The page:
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Date: Sep 27-28, 2015
Time: totality from 2:11 UT to 3:23 UT
Place: depends where you are on the Earth
Observers in most of North and South America will be well-situated to observe this total lunar eclipse. It starts around sunset and continues into the early morning hours. Provided below are the UTs for each phase of the eclipse. To convert times from UT to your local time, check out our Local & UT page and note the correction factor.
Partial umbral eclipse begins: 1:07 UT
Total eclipse begins: 2:11 UT
Greatest eclipse: 2:47 UT
Total eclipse ends: 3:23 UT
Partial umbral eclipse ends: 4:27 UT
Observers in other parts of the world can refer to the eclipse visibility chart at EarthSky.org. That page also includes a nice animation showing what the eclipsed Moon will look like. If you find yourself on the wrong side of the globe, or on the right side but clouded out, there will be live streaming from many locations. Here’s one: http://www.eclipse-live.com/
You might hear this event referred to as a “Blood Moon.” That’s because the Full Moon’s color goes from its usual bright gray before the eclipse, to a hue that can range from deep orange to deep red. Sometimes a non-eclipsed Moon can look a little orange near moonrise and moonset, but that’s an atmospheric effect. For a comparison of that effect with a lunar eclipse, see this post.
For those unfamiliar with the physics of lunar eclipses, just play the animation above. Basically, a lunar eclipse happens when the Moon passes into Earth’s shadow. It might seem from the animation that this should occur every month as the Moon moves along its 27.3 day orbit around Earth. But this animation shows a view from above the North Pole, and omits a critical feature of the real motion: The Moon’s orbit is tilted with respect to Earth’s orbit by a little over 5°, so more often than not, it passes either above or below Earth’s shadow. There’s a nice side-view animation of that motion here.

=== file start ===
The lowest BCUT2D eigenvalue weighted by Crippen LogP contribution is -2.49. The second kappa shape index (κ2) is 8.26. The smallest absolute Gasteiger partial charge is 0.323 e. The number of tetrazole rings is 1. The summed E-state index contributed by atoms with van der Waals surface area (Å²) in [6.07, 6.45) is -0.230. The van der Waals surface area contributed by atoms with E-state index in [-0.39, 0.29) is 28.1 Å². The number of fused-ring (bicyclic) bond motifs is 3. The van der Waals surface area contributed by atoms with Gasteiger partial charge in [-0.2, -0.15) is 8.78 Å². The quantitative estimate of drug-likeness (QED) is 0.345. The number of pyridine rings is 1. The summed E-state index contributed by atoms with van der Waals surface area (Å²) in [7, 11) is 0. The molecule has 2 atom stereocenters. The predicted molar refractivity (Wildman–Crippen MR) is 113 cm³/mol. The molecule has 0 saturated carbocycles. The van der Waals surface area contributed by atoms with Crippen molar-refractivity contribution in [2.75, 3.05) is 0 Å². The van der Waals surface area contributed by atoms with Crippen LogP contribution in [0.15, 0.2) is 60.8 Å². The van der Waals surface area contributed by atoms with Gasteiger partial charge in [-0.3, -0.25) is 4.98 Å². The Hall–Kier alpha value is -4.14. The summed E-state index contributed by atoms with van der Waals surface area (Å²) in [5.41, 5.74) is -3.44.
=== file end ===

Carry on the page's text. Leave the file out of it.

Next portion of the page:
This eclipse is remarkable for several reasons:
- It’s the fourth and final eclipse of the current tetrad series.
- It’s also the largest Super Moon of 2015 — about 14% larger than its minimum, and up to 30% brighter.
- It’s also this year’s Harvest Moon, so it will move on a longer arc through the sky (northern hemisphere).
I bid you clear skies for this event. The next Super Moon lunar eclipse won’t happen until 2033. So turn out your yard lights, get a comfortable reclining chair, and enjoy this celestial show. You might even consider hosting a Tsukimi.
Next Week in Sky Lights ⇒ Geosynchronous Satellites